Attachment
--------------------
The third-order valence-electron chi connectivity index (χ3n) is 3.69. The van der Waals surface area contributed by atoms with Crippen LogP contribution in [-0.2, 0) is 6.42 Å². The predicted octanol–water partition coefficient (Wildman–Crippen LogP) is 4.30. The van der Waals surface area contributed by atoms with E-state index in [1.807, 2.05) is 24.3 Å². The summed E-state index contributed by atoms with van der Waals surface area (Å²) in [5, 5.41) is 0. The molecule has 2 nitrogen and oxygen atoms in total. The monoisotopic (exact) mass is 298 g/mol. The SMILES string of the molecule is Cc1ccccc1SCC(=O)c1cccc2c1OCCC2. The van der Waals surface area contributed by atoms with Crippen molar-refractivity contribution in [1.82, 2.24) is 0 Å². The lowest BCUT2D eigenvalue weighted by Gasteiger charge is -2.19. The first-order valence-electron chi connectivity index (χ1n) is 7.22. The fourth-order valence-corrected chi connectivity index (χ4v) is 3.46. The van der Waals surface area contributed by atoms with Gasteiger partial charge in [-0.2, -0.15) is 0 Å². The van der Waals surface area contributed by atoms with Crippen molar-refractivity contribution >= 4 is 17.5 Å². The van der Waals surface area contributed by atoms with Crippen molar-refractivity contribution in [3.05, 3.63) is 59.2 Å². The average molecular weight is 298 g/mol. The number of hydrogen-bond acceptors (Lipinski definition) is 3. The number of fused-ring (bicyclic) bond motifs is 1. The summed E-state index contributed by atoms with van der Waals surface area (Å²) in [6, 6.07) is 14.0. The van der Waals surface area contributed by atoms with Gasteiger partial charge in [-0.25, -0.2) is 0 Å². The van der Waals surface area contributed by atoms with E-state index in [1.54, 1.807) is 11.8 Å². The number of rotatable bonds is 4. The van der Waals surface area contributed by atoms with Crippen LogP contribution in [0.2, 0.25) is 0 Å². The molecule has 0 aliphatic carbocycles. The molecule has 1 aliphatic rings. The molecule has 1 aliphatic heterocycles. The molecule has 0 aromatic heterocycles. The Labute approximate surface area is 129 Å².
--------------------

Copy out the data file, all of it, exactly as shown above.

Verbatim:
The third-order valence-electron chi connectivity index (χ3n) is 3.69. The van der Waals surface area contributed by atoms with Crippen LogP contribution in [-0.2, 0) is 6.42 Å². The predicted octanol–water partition coefficient (Wildman–Crippen LogP) is 4.30. The van der Waals surface area contributed by atoms with E-state index in [1.807, 2.05) is 24.3 Å². The summed E-state index contributed by atoms with van der Waals surface area (Å²) in [5, 5.41) is 0. The molecule has 2 nitrogen and oxygen atoms in total. The monoisotopic (exact) mass is 298 g/mol. The SMILES string of the molecule is Cc1ccccc1SCC(=O)c1cccc2c1OCCC2. The van der Waals surface area contributed by atoms with Crippen molar-refractivity contribution in [1.82, 2.24) is 0 Å². The lowest BCUT2D eigenvalue weighted by Gasteiger charge is -2.19. The first-order valence-electron chi connectivity index (χ1n) is 7.22. The fourth-order valence-corrected chi connectivity index (χ4v) is 3.46. The van der Waals surface area contributed by atoms with Gasteiger partial charge in [-0.2, -0.15) is 0 Å². The van der Waals surface area contributed by atoms with Crippen molar-refractivity contribution >= 4 is 17.5 Å². The van der Waals surface area contributed by atoms with Crippen molar-refractivity contribution in [3.05, 3.63) is 59.2 Å². The average molecular weight is 298 g/mol. The number of hydrogen-bond acceptors (Lipinski definition) is 3. The number of fused-ring (bicyclic) bond motifs is 1. The summed E-state index contributed by atoms with van der Waals surface area (Å²) in [6, 6.07) is 14.0. The van der Waals surface area contributed by atoms with Gasteiger partial charge in [-0.25, -0.2) is 0 Å². The van der Waals surface area contributed by atoms with E-state index in [1.54, 1.807) is 11.8 Å². The number of rotatable bonds is 4. The van der Waals surface area contributed by atoms with Crippen LogP contribution in [0.2, 0.25) is 0 Å². The molecule has 0 aliphatic carbocycles. The molecule has 1 aliphatic rings. The molecule has 1 aliphatic heterocycles. The molecule has 0 aromatic heterocycles. The Labute approximate surface area is 129 Å².